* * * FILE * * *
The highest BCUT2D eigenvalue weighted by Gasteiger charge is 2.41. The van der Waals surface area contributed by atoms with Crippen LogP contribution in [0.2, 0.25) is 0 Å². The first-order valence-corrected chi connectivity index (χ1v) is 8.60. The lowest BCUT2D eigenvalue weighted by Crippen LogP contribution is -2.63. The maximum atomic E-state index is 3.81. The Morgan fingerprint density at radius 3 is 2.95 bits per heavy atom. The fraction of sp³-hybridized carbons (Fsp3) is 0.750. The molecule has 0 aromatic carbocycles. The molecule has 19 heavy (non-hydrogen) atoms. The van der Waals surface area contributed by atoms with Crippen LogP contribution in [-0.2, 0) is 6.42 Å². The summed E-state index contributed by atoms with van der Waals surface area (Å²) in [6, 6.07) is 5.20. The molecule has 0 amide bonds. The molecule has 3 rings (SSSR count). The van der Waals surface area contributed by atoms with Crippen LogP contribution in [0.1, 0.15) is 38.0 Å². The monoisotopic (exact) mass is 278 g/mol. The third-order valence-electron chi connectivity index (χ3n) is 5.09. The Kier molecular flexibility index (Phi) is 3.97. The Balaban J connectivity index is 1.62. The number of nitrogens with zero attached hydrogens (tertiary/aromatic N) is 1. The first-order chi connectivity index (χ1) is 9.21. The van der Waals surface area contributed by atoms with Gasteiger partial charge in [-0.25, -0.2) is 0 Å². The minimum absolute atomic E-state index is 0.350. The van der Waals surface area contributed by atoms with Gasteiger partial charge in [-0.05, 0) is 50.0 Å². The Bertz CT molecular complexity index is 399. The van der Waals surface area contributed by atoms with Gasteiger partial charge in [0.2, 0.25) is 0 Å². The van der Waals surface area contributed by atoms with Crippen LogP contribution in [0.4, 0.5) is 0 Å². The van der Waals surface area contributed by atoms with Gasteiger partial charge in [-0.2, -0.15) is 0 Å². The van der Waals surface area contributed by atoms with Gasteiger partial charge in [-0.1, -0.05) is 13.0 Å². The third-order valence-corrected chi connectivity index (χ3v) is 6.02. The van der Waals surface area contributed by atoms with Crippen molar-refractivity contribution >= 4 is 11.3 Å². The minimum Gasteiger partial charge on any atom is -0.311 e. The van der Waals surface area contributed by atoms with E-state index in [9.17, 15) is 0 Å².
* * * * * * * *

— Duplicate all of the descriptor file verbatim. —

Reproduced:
The highest BCUT2D eigenvalue weighted by Gasteiger charge is 2.41. The van der Waals surface area contributed by atoms with Crippen LogP contribution in [0.2, 0.25) is 0 Å². The first-order valence-corrected chi connectivity index (χ1v) is 8.60. The lowest BCUT2D eigenvalue weighted by Crippen LogP contribution is -2.63. The maximum atomic E-state index is 3.81. The Morgan fingerprint density at radius 3 is 2.95 bits per heavy atom. The fraction of sp³-hybridized carbons (Fsp3) is 0.750. The molecule has 0 aromatic carbocycles. The molecule has 19 heavy (non-hydrogen) atoms. The van der Waals surface area contributed by atoms with Crippen LogP contribution in [-0.2, 0) is 6.42 Å². The summed E-state index contributed by atoms with van der Waals surface area (Å²) in [6, 6.07) is 5.20. The molecule has 0 amide bonds. The molecule has 3 rings (SSSR count). The van der Waals surface area contributed by atoms with Crippen LogP contribution in [0.1, 0.15) is 38.0 Å². The monoisotopic (exact) mass is 278 g/mol. The third-order valence-electron chi connectivity index (χ3n) is 5.09. The Kier molecular flexibility index (Phi) is 3.97. The Balaban J connectivity index is 1.62. The number of nitrogens with zero attached hydrogens (tertiary/aromatic N) is 1. The first-order chi connectivity index (χ1) is 9.21. The van der Waals surface area contributed by atoms with Gasteiger partial charge in [-0.25, -0.2) is 0 Å². The minimum absolute atomic E-state index is 0.350. The van der Waals surface area contributed by atoms with Gasteiger partial charge in [-0.05, 0) is 50.0 Å². The Bertz CT molecular complexity index is 399. The van der Waals surface area contributed by atoms with Gasteiger partial charge in [0.2, 0.25) is 0 Å². The van der Waals surface area contributed by atoms with Crippen LogP contribution in [0.4, 0.5) is 0 Å². The van der Waals surface area contributed by atoms with Gasteiger partial charge in [-0.2, -0.15) is 0 Å². The van der Waals surface area contributed by atoms with Gasteiger partial charge in [-0.1, -0.05) is 13.0 Å². The third-order valence-corrected chi connectivity index (χ3v) is 6.02. The van der Waals surface area contributed by atoms with Crippen molar-refractivity contribution >= 4 is 11.3 Å². The minimum Gasteiger partial charge on any atom is -0.311 e. The van der Waals surface area contributed by atoms with E-state index in [9.17, 15) is 0 Å².